Cichlids used for experiments were reared following standard protocols approved by the University of Massachusetts Institutional Animal Care and Use Committee. Cichlids were housed in the Albertson fish facilities at the University of Massachusetts, Amherst at a water temperature of 28.5°C, kept on a 14 h:10 h light:dark cycle, and fed a diet of a flake mixture consisting of ∼75% spirulina algae flake and ∼25% yolk flake twice a day. Cichlids were derived from wild-caught animals that were either reared at the Albertson fish facilities [Labeotropheus trewavasae (F2 generations from wild), Maylandia zebra (F3) and Tropheops sp. ‘red cheek’ (F2)] or obtained through the aquarium trade (Sciaenochromis fryeri, Copadichromis trewavasae, Aulonocara stuartgranti, Dimidiochromis compressiceps, Labeotropheus fuelleborni, Iodotropheus sprengerae, Tropheops sp. ‘red fin’ and Tropheops sp. ‘elongatus Boadzulu’). We have used cichlids for genetic and developmental experiments up to the F5 generation, and have not noticed any deleterious effects of inbreeding (e.g. Conith et al., 2020b). The same set (or subset) of animals was used for all analyses. Because of the nature of the testing tanks (see below), all fish were tested at the late juvenile stage, making sex determination difficult to assess at the time; however, after the experiments took place, stocks were grown out and it could be confirmed that sex ratios were 50:50 on average.

Recent genomic analyses have shown that the Lake Malawi cichlid species flock is composed of three distinct radiations: (1) mbuna, (2) shallow benthic, deep benthic and utaka, and (3) pelagic (Malinsky et al., 2018). Phylogenetic signal within each radiation is confounded by the incomplete sorting of ancestral alleles and ongoing gene flow between species (Brawand et al., 2014; Malinsky et al., 2018). Here, we focus on the mbuna radiation, but also include four species from the shallow benthic, deep benthic and utaka radiation (i.e. S. fryeri, C. trewavasae, A. stuartgranti and D. compressiceps), which we refer to as ‘non-mbuna’ for simplicity.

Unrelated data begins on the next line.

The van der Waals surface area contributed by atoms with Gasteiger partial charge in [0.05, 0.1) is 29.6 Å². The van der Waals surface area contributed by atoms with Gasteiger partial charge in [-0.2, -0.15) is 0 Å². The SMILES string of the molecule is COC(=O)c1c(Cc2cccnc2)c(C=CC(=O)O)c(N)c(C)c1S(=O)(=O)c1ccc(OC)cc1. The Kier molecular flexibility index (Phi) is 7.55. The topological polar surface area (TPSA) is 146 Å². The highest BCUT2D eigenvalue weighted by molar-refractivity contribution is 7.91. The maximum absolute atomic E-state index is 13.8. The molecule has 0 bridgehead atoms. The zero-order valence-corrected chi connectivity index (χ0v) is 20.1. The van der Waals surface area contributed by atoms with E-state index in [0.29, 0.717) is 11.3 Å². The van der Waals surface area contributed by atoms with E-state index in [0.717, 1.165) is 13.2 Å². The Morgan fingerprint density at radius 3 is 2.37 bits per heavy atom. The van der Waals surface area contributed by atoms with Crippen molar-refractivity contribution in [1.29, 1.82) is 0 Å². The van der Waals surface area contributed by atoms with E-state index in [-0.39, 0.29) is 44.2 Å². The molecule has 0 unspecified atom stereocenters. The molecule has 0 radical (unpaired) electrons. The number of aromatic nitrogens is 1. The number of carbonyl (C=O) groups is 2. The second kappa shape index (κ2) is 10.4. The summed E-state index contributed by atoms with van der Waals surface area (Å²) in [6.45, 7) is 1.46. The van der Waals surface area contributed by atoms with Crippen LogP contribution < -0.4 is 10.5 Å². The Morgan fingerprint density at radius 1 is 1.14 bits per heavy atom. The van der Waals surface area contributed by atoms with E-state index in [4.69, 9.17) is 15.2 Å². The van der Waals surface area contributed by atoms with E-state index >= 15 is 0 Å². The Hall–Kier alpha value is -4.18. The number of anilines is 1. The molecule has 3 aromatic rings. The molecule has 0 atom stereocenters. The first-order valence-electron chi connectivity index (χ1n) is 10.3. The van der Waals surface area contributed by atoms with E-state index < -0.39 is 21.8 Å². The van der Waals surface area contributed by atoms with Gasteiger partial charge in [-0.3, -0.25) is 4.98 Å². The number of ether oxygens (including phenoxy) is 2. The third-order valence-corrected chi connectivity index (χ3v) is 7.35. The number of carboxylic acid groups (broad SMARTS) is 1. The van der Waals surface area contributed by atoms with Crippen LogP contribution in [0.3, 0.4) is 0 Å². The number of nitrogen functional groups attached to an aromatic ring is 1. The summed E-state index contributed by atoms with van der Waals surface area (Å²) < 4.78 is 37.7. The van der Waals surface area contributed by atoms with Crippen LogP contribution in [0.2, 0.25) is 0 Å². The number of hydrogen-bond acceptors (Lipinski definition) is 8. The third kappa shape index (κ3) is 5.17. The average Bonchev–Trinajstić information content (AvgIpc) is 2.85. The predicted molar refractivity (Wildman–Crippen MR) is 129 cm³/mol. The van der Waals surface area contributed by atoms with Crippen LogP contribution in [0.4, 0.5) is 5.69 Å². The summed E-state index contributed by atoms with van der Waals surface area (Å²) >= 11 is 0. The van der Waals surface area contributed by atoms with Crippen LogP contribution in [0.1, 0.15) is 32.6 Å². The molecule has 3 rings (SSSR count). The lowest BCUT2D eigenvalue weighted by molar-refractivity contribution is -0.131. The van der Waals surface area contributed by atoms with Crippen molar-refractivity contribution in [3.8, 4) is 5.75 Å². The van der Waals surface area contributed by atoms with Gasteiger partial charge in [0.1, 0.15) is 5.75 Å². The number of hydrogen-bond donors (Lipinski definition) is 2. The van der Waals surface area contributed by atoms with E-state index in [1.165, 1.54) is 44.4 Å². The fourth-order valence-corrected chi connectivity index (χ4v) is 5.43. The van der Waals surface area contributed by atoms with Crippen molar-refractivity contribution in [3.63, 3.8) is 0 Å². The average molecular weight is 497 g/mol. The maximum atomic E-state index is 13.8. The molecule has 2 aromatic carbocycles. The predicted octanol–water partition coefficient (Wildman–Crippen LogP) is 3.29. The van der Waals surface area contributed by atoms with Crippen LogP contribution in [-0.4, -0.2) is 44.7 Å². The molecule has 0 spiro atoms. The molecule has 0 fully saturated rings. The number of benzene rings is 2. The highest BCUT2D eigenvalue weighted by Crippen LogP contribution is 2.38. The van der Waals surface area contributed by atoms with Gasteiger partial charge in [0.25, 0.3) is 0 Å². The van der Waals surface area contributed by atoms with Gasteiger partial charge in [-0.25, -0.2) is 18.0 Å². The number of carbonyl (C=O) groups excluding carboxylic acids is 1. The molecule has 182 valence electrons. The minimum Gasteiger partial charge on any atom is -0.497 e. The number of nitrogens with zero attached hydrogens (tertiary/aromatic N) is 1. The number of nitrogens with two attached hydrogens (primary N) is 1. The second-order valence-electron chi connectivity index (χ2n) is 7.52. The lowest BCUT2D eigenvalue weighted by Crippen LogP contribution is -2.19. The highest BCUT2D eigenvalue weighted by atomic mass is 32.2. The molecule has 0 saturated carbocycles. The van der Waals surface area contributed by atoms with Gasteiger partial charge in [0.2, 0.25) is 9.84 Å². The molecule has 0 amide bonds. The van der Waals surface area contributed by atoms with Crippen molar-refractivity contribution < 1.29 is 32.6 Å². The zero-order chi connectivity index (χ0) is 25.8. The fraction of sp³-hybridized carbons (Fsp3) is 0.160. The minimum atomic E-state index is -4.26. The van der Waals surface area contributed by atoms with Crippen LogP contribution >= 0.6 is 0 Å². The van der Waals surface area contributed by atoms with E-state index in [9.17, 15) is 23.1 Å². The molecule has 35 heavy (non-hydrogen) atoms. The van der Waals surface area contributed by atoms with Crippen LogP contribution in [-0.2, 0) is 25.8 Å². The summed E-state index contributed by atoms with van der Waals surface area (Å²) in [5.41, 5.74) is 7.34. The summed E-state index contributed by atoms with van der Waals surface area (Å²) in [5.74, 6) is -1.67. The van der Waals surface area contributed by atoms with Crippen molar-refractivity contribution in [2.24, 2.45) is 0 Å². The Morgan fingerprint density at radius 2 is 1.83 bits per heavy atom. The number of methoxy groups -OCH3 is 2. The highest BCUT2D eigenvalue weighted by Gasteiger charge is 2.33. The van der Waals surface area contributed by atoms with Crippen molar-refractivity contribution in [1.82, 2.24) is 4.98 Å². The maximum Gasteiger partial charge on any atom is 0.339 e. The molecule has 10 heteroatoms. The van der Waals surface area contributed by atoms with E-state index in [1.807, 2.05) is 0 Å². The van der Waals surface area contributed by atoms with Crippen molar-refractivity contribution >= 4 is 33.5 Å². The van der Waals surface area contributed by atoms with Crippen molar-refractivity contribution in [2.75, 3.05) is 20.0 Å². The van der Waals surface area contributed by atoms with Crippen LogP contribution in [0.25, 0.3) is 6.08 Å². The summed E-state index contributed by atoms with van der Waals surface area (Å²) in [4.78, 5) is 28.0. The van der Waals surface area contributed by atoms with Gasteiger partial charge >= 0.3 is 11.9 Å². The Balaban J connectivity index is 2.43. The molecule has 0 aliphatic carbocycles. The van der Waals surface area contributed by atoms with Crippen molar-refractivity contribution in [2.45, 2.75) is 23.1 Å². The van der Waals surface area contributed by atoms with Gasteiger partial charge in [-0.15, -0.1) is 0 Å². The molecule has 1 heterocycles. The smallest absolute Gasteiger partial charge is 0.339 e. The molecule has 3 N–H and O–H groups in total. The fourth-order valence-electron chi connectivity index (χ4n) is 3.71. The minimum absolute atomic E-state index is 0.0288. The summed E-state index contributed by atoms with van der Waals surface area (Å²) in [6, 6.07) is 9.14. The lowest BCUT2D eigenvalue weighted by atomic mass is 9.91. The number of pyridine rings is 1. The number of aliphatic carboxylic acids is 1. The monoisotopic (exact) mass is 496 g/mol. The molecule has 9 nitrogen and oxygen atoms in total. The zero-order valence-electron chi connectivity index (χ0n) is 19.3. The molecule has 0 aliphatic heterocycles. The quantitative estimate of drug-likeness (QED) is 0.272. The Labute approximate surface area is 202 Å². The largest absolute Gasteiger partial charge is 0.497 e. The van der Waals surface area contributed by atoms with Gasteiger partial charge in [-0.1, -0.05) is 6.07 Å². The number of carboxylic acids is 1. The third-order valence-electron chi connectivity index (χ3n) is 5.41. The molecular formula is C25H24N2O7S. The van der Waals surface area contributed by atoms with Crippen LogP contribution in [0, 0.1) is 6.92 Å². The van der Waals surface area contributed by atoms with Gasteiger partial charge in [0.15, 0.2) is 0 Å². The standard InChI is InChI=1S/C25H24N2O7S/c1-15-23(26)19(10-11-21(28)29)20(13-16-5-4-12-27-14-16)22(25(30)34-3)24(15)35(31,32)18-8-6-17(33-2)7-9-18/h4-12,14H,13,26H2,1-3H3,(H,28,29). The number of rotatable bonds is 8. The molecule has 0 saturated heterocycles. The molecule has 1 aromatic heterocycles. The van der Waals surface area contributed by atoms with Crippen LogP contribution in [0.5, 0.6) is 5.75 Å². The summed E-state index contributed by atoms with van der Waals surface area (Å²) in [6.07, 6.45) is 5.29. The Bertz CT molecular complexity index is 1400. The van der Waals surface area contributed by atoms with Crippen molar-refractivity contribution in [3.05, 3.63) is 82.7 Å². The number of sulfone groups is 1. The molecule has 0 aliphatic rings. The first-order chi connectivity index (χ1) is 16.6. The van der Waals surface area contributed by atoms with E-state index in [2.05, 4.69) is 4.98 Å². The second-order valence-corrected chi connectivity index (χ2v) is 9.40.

Behavioral analysis

Twenty-four hours prior to the beginning of each experiment, juvenile fish were transferred from their home tanks into 10 liter tanks (Carolina Biologicals) with custom-designed partitions that allowed for up to three fish to be individually housed in each tank. After 24 h of acclimation, fish were fed, tanks were given a 50% water change to maintain water quality, and behavior was recorded for a 24 h period beginning at zeitgeber time (ZT) 3, 3 h after light onset. Videos were recorded at 15 frames s−1 using a USB webcam (LifeCam Studio 1080p HD Webcam, Microsoft) through the video processing software VirtualDub (v1.10.4). To allow for recording during the dark period and provide consistent lighting throughout the day, cameras were modified by removing their infrared filters and replacing with IR long-pass filters (Edmund Optics Worldwide), and tanks were illuminated from behind using infrared light strips (Infrared 850 nm 5050 LED Strip Light, Environmental Lights). All behavioral and video recording procedures were based on those developed for use in measuring activity and sleep in A.mexicanus (Jaggard et al., 2019).

For experiments testing the effect of shelter on locomotor activity, a small PVC tube (3×1 inch, length×outer diameter) was added to each chamber at the beginning of the acclimation period. For experiments testing the effect of light, fish were acclimated to their tanks on a normal 14 h:10 h light:dark cycle, and then recorded in 24 h of darkness. Following acquisition, recordings were processed in Ethovision XT 15 (Noldus) to extract positional data for individual fish throughout the 24 h period, and these data were used to calculate velocity and locomotor activity, as previously described (Yoshizawa et al., 2015).